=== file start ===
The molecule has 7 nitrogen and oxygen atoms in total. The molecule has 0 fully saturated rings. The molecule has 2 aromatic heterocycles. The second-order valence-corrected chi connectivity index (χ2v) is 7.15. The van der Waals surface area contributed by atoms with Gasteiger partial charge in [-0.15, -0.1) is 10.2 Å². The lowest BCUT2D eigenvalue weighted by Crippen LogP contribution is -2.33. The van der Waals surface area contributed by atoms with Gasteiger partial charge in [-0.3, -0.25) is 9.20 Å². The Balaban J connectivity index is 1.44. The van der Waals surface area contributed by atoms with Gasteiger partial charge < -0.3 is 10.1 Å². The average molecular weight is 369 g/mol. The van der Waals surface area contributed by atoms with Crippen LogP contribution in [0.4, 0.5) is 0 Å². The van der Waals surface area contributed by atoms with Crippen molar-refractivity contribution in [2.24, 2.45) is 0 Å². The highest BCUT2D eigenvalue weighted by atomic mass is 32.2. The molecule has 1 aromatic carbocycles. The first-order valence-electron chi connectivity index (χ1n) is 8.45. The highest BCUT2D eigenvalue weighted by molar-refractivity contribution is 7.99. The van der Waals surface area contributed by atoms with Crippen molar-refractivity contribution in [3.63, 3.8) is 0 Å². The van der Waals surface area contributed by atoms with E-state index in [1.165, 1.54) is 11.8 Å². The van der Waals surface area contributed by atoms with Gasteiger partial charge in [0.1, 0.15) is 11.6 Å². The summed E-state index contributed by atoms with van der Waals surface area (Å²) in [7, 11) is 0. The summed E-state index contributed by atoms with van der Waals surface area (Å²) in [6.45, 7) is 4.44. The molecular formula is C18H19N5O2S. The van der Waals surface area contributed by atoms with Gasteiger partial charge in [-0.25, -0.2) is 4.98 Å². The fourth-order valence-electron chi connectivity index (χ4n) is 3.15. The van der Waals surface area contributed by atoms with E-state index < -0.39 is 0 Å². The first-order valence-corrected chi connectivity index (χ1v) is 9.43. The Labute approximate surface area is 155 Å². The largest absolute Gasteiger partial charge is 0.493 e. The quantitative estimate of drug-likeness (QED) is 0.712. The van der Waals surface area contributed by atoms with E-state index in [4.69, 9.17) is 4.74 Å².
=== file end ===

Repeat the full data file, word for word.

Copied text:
The molecule has 7 nitrogen and oxygen atoms in total. The molecule has 0 fully saturated rings. The molecule has 2 aromatic heterocycles. The second-order valence-corrected chi connectivity index (χ2v) is 7.15. The van der Waals surface area contributed by atoms with Gasteiger partial charge in [-0.15, -0.1) is 10.2 Å². The lowest BCUT2D eigenvalue weighted by Crippen LogP contribution is -2.33. The van der Waals surface area contributed by atoms with Gasteiger partial charge in [-0.3, -0.25) is 9.20 Å². The Balaban J connectivity index is 1.44. The van der Waals surface area contributed by atoms with Gasteiger partial charge < -0.3 is 10.1 Å². The average molecular weight is 369 g/mol. The van der Waals surface area contributed by atoms with Crippen LogP contribution in [0.4, 0.5) is 0 Å². The van der Waals surface area contributed by atoms with Crippen molar-refractivity contribution in [2.24, 2.45) is 0 Å². The highest BCUT2D eigenvalue weighted by atomic mass is 32.2. The molecule has 1 aromatic carbocycles. The first-order valence-electron chi connectivity index (χ1n) is 8.45. The highest BCUT2D eigenvalue weighted by molar-refractivity contribution is 7.99. The van der Waals surface area contributed by atoms with Crippen molar-refractivity contribution in [3.63, 3.8) is 0 Å². The van der Waals surface area contributed by atoms with E-state index in [1.165, 1.54) is 11.8 Å². The van der Waals surface area contributed by atoms with Gasteiger partial charge in [0.1, 0.15) is 11.6 Å². The summed E-state index contributed by atoms with van der Waals surface area (Å²) in [7, 11) is 0. The summed E-state index contributed by atoms with van der Waals surface area (Å²) in [6.45, 7) is 4.44. The molecular formula is C18H19N5O2S. The van der Waals surface area contributed by atoms with Gasteiger partial charge in [-0.25, -0.2) is 4.98 Å². The fourth-order valence-electron chi connectivity index (χ4n) is 3.15. The van der Waals surface area contributed by atoms with E-state index < -0.39 is 0 Å². The first-order valence-corrected chi connectivity index (χ1v) is 9.43. The Labute approximate surface area is 155 Å². The largest absolute Gasteiger partial charge is 0.493 e. The quantitative estimate of drug-likeness (QED) is 0.712. The van der Waals surface area contributed by atoms with E-state index in [4.69, 9.17) is 4.74 Å².